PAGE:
Setting sail down the St Laurence

Quebec-St Malo heads off

Sunday July 22nd 2012, Author: James Boyd, Location: Canada

Under a sunny sky and a good breeze the 25 teams participating in the Quebec-St Malo set off on their voyage down the St Lawrence River and across the Atlantic Ocean.

Having said goodbye to their shore crews, families and the Québec public that gathered on the pontoons and lined the Bassin Louise lock, the boats reached the starting area, located just off the Parc de la Jetée.

Among a huge fleet of spectator boats the start were the 20 Class40 at 11:20 precisely (17:20 CEST), followed 15 minutes later by the three multihulls and two monohulls in the 'Open' class. As expected the fleet started downwind under spinnaker in 10 knots of SSWerly breeze quickly sailing past the Château Frontenac.

Aurélien Ducroz’s Class 40 Latitude Neige – longitude Mer was the first to cross the line thanks to the skilful tactics by Eric Péron, leading the 20 strong fleet towards the old port of Québec, closely followed by Fabrice Amédéo’s Geodis, Christophe Coatnan’s Partouche, Eric Tabardel’s Bleu and German Joerg Riechers’ mare.de. Soon after the start the fleet split with a small group comprising Denis van Weynbergh on Proximedia, title holder and race veteran Halvard Mabire on Campagne de France and Sébastien Rogues on Eole Generation – GDF Suez opting to stay close to the south bank.

In the Open group, it was Italy’s Andrea Mura on his 50ft monohull who got the best start while the multis chose a more conservative strategy, waited a little longer before hoisting their big spinnakers. Taking advantage of his boat’s speed Erwan Le Roux on Fenêtré A Cardinal quickly took the lead on Erik Nigon’s Vers un monde sans Sida and Gilles Lamiré’s Défi Saint Malo Agglo.

The fight has just started, there are more than 2.965 miles to the finish in Saint Malo and the next two weeks promise to be as action packed as ever.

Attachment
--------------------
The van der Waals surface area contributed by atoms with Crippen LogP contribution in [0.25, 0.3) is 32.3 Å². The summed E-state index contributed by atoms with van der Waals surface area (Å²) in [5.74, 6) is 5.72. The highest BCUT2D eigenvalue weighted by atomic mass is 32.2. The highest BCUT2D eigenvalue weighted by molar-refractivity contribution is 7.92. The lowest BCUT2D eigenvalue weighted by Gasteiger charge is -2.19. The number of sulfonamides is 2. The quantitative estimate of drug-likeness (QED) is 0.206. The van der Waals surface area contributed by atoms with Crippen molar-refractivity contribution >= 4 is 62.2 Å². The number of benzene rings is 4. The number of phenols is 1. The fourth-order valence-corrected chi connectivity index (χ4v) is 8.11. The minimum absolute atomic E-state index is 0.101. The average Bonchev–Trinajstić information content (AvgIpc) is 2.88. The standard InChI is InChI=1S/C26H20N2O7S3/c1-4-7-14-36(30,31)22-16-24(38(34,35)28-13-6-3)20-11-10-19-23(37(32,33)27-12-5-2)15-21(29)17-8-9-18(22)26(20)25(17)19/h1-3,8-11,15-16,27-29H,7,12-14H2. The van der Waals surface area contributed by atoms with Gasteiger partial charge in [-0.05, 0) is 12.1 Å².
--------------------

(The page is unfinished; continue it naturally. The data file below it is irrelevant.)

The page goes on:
Before leaving Samantha Evans on Sevenstar Yacht Transport said: “It’s my first Transat I’m very excited, very much looking forward to it and just want to get out there but at the same time a little bit apprehensive because it’s my debut. I’ve done the training and I’m ready for it but I’m not quite sure what to expect. The weather is very variable at the moment, maybe a little lighter than we ere expecting, we will have to see for the funnelling effect at the end of the day but we are going to keep to our race plan. We have a lot of food, probably too much… being from different nationalities everyone likes it’s own food, the French and the German on board like to eat lots of snacks and sweets…”

Louis Duc on Avis Immobilier added: “We are happy to start despite having had a very good time in Québec. Things look okay, we are checking the latest weather files trying to relax and get into racing mode. The conditions for the start should be nice, possibly with some reaching before the win goes down overnight. In a few days’ time we could have some upwind sailing in solid breeze. Being the first part on the river, the strategy is much more complicated, uncertain and this changes our plans. Usually we know what to expect but here is different and there could well be some surprises…"

Germany's Mathias Blumencron on Red said: “We’re excited, definitively and positively nervous. We know it will be very interesting weather wise, tricky at the beginning. It will be tactically tricky, challenging and the competition is very strong. We will give our best but we are in very good spirit, the mood is excellent. We had a beautiful evening last night, had a good “last supper”. We’ll see how it goes out there… our secret weapon is good spirit!”

Jean Edouard Criquioche on Sevenstar Yacht Transport said: "The weather forecast for the start is excellent, yet it won’t be easy with so many boats in the narrow canal, plus some strong current. We’ll start under the big spinnaker and we will need to be careful and some teams can be very aggressive, it will be very much like a Formula1 start. We are a bit worried for the whales too, there is plenty in the St Lawrence and during the night it can become dangerous.”

Stéphane le Diraison on IX Blue said: "“I feel like going, I’m eager and I feel relieved to start. I’ve delivered the boat up the river and now I look forward to sail down in racing mode. The river is immense and this first part of the race is going to be crucial. It will be close up until Saint Pierre et Miquelon and later it will be truly offshore. Our boat is fast and my crew extremely skilled, we think we can make it . we hope to be in front but the others are good too and it won’t be easy…”

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